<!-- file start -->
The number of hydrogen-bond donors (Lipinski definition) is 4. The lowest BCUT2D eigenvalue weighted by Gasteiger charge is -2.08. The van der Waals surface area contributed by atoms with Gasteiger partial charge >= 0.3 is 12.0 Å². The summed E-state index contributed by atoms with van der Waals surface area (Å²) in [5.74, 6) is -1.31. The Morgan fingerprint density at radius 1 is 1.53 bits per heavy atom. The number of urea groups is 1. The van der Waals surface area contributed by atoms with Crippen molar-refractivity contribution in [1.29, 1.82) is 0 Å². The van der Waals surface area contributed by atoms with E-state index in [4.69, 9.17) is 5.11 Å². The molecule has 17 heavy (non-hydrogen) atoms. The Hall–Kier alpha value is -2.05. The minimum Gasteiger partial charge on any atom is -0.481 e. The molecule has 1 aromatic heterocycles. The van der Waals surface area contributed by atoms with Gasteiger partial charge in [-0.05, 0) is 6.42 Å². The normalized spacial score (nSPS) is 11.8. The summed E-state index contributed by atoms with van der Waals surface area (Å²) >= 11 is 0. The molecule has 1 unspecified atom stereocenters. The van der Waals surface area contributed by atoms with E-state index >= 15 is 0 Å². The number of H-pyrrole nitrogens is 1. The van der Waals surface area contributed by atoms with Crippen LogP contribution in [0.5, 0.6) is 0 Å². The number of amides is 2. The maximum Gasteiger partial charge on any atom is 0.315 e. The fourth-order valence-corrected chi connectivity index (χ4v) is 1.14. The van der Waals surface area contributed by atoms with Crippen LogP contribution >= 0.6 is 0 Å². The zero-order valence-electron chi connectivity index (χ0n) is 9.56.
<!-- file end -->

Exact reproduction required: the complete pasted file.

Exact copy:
The number of hydrogen-bond donors (Lipinski definition) is 4. The lowest BCUT2D eigenvalue weighted by Gasteiger charge is -2.08. The van der Waals surface area contributed by atoms with Gasteiger partial charge >= 0.3 is 12.0 Å². The summed E-state index contributed by atoms with van der Waals surface area (Å²) in [5.74, 6) is -1.31. The Morgan fingerprint density at radius 1 is 1.53 bits per heavy atom. The number of urea groups is 1. The van der Waals surface area contributed by atoms with Crippen molar-refractivity contribution in [1.29, 1.82) is 0 Å². The van der Waals surface area contributed by atoms with E-state index in [4.69, 9.17) is 5.11 Å². The molecule has 17 heavy (non-hydrogen) atoms. The Hall–Kier alpha value is -2.05. The minimum Gasteiger partial charge on any atom is -0.481 e. The molecule has 1 aromatic heterocycles. The van der Waals surface area contributed by atoms with Gasteiger partial charge in [-0.05, 0) is 6.42 Å². The normalized spacial score (nSPS) is 11.8. The summed E-state index contributed by atoms with van der Waals surface area (Å²) >= 11 is 0. The molecule has 1 unspecified atom stereocenters. The van der Waals surface area contributed by atoms with E-state index >= 15 is 0 Å². The number of H-pyrrole nitrogens is 1. The van der Waals surface area contributed by atoms with Crippen LogP contribution in [0.5, 0.6) is 0 Å². The number of amides is 2. The maximum Gasteiger partial charge on any atom is 0.315 e. The fourth-order valence-corrected chi connectivity index (χ4v) is 1.14. The van der Waals surface area contributed by atoms with Crippen LogP contribution >= 0.6 is 0 Å². The zero-order valence-electron chi connectivity index (χ0n) is 9.56.